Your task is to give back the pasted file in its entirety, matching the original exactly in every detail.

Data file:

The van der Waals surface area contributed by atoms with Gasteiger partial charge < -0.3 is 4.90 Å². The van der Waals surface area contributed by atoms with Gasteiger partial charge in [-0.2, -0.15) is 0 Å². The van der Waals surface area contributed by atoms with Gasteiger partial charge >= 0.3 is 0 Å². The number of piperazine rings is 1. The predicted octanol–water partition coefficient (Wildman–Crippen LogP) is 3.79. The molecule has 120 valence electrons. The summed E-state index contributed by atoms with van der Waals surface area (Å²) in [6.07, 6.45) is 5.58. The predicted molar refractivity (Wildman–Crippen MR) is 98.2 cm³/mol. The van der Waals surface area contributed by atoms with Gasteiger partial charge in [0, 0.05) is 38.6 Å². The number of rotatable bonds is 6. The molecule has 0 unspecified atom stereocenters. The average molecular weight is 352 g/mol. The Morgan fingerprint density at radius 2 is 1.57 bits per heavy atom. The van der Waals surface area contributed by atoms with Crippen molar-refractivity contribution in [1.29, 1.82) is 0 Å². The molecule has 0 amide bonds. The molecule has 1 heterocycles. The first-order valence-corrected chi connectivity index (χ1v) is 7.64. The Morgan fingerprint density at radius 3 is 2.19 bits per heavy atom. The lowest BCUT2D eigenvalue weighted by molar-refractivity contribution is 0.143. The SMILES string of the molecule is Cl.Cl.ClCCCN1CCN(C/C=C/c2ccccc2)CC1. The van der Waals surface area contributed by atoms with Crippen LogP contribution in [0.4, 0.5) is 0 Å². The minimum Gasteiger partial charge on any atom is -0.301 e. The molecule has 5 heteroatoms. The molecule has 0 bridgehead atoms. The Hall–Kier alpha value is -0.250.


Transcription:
The van der Waals surface area contributed by atoms with Gasteiger partial charge < -0.3 is 4.90 Å². The van der Waals surface area contributed by atoms with Gasteiger partial charge in [-0.2, -0.15) is 0 Å². The van der Waals surface area contributed by atoms with Gasteiger partial charge >= 0.3 is 0 Å². The number of piperazine rings is 1. The predicted octanol–water partition coefficient (Wildman–Crippen LogP) is 3.79. The molecule has 120 valence electrons. The summed E-state index contributed by atoms with van der Waals surface area (Å²) in [6.07, 6.45) is 5.58. The predicted molar refractivity (Wildman–Crippen MR) is 98.2 cm³/mol. The van der Waals surface area contributed by atoms with Gasteiger partial charge in [0, 0.05) is 38.6 Å². The number of rotatable bonds is 6. The molecule has 0 unspecified atom stereocenters. The average molecular weight is 352 g/mol. The Morgan fingerprint density at radius 2 is 1.57 bits per heavy atom. The van der Waals surface area contributed by atoms with Crippen molar-refractivity contribution in [1.29, 1.82) is 0 Å². The molecule has 0 amide bonds. The molecule has 1 heterocycles. The first-order valence-corrected chi connectivity index (χ1v) is 7.64. The Morgan fingerprint density at radius 3 is 2.19 bits per heavy atom. The lowest BCUT2D eigenvalue weighted by molar-refractivity contribution is 0.143. The SMILES string of the molecule is Cl.Cl.ClCCCN1CCN(C/C=C/c2ccccc2)CC1. The van der Waals surface area contributed by atoms with Crippen LogP contribution in [0.4, 0.5) is 0 Å². The minimum Gasteiger partial charge on any atom is -0.301 e. The molecule has 5 heteroatoms. The molecule has 0 bridgehead atoms. The Hall–Kier alpha value is -0.250.